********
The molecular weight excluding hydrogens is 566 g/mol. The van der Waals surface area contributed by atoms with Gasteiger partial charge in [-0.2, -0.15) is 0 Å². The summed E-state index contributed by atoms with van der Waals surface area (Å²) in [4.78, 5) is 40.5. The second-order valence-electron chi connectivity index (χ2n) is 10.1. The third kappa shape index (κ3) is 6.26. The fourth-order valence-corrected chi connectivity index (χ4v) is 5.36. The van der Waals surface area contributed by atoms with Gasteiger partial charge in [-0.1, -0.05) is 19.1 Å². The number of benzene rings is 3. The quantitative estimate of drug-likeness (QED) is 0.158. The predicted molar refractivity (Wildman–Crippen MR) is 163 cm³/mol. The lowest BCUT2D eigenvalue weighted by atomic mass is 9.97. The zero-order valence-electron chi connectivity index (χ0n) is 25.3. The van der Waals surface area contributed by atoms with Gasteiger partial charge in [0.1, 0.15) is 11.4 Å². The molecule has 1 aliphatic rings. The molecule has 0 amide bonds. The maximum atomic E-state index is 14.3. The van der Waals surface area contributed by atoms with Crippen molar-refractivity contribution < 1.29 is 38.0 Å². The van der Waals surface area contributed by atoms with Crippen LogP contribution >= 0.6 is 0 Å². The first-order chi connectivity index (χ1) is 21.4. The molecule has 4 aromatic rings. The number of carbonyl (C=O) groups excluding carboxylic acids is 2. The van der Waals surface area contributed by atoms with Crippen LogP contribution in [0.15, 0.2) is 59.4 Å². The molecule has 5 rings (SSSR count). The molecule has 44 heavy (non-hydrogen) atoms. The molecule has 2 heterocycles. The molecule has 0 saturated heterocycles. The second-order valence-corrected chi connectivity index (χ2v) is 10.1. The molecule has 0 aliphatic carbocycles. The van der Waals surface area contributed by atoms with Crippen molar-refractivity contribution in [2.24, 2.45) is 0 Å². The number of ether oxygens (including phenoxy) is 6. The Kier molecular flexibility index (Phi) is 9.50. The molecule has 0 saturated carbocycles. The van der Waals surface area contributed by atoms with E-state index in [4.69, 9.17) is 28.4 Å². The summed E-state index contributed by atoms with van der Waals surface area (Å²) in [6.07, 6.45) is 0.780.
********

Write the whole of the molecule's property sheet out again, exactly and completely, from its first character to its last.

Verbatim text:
The molecular weight excluding hydrogens is 566 g/mol. The van der Waals surface area contributed by atoms with Gasteiger partial charge in [-0.2, -0.15) is 0 Å². The summed E-state index contributed by atoms with van der Waals surface area (Å²) in [4.78, 5) is 40.5. The second-order valence-electron chi connectivity index (χ2n) is 10.1. The third kappa shape index (κ3) is 6.26. The fourth-order valence-corrected chi connectivity index (χ4v) is 5.36. The van der Waals surface area contributed by atoms with Gasteiger partial charge in [-0.1, -0.05) is 19.1 Å². The number of benzene rings is 3. The quantitative estimate of drug-likeness (QED) is 0.158. The predicted molar refractivity (Wildman–Crippen MR) is 163 cm³/mol. The lowest BCUT2D eigenvalue weighted by atomic mass is 9.97. The zero-order valence-electron chi connectivity index (χ0n) is 25.3. The van der Waals surface area contributed by atoms with Gasteiger partial charge in [0.1, 0.15) is 11.4 Å². The molecule has 1 aliphatic rings. The molecule has 0 amide bonds. The maximum atomic E-state index is 14.3. The van der Waals surface area contributed by atoms with Crippen molar-refractivity contribution < 1.29 is 38.0 Å². The van der Waals surface area contributed by atoms with Crippen LogP contribution >= 0.6 is 0 Å². The first-order chi connectivity index (χ1) is 21.4. The molecule has 4 aromatic rings. The number of carbonyl (C=O) groups excluding carboxylic acids is 2. The van der Waals surface area contributed by atoms with Crippen LogP contribution in [0.15, 0.2) is 59.4 Å². The molecule has 5 rings (SSSR count). The molecule has 44 heavy (non-hydrogen) atoms. The molecule has 2 heterocycles. The molecule has 0 saturated heterocycles. The second-order valence-corrected chi connectivity index (χ2v) is 10.1. The molecule has 0 aliphatic carbocycles. The van der Waals surface area contributed by atoms with Crippen molar-refractivity contribution in [2.24, 2.45) is 0 Å². The number of ether oxygens (including phenoxy) is 6. The Kier molecular flexibility index (Phi) is 9.50. The molecule has 0 saturated carbocycles. The van der Waals surface area contributed by atoms with E-state index in [4.69, 9.17) is 28.4 Å². The summed E-state index contributed by atoms with van der Waals surface area (Å²) in [6.07, 6.45) is 0.780.